Furthermore, Notes/Domino has a reputation for being an excellent fit for the AS/400 platform, as evidenced by the scalability and performance benchmarks the new 840 server recently set for Domino (75,000 concurrent Notes users; 276 millisecond avg. response time). And given AS/400's repute for reliability, a shop confronted by the migration issues that accompany an acquisition or merger would likely be well served in selecting a Notes/Domino-AS/400 setting. Says Zaykowski, on choosing AS/400 in such a situation, "when you start evaluating and talking about how important availability is and how important mail is -- there's just no question where you're going to go."
Although migrating to Notes/Domino seems logical for an AS/400 outfit in terms of functionality and compatibility, actually executing the process can pose difficulties. Richard Stafford, who recently headed a migration of approximately 1,700 users from OfficeVision/400 to Notes/Domino for Independent Insurance (a large European insurance company), found the effort to be extremely problematic.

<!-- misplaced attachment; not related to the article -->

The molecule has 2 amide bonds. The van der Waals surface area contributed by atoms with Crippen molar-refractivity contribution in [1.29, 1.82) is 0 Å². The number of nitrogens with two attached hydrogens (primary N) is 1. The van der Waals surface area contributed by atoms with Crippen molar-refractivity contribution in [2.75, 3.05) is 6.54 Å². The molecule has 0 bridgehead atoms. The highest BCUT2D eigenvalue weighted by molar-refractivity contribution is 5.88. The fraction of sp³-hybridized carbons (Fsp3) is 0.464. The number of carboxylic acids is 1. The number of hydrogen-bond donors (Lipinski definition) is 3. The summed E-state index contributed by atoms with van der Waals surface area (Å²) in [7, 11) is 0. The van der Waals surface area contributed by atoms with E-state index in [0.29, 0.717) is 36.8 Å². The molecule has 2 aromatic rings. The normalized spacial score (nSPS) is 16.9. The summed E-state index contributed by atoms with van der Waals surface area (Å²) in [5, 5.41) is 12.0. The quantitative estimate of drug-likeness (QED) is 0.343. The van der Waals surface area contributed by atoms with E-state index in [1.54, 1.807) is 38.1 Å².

He explains that during the migration, he was confronted by a number of issues, the most troubling of which was a crash prone calendar-connect feature. Stafford says the calendar connect failed every time one of his employees attempted to use it. "Things that you just expected to work, didn't work."
Stafford also cites resistance from key personnel to accept the new system as a problem. He says that because the employees had grown accustomed to working on a green screen, the jump to a GUI interface was greeted with skepticism.
Independent's original project timeline for the migration was August 1, 1999 to November 1, 1999, says Stafford. But, due to the numerous setbacks, the project was frozen in the middle of November for Y2K. The migration resumed February 1, 2000 and was ultimately completed by the beginning of April 2000.
Bob Teeter, development manager of migration tools for IBM, describes the majority of problems Stafford experienced as a product of conflicts with Independent's system settings. And he contends, the 2.2 release of migration tools are more user-friendly.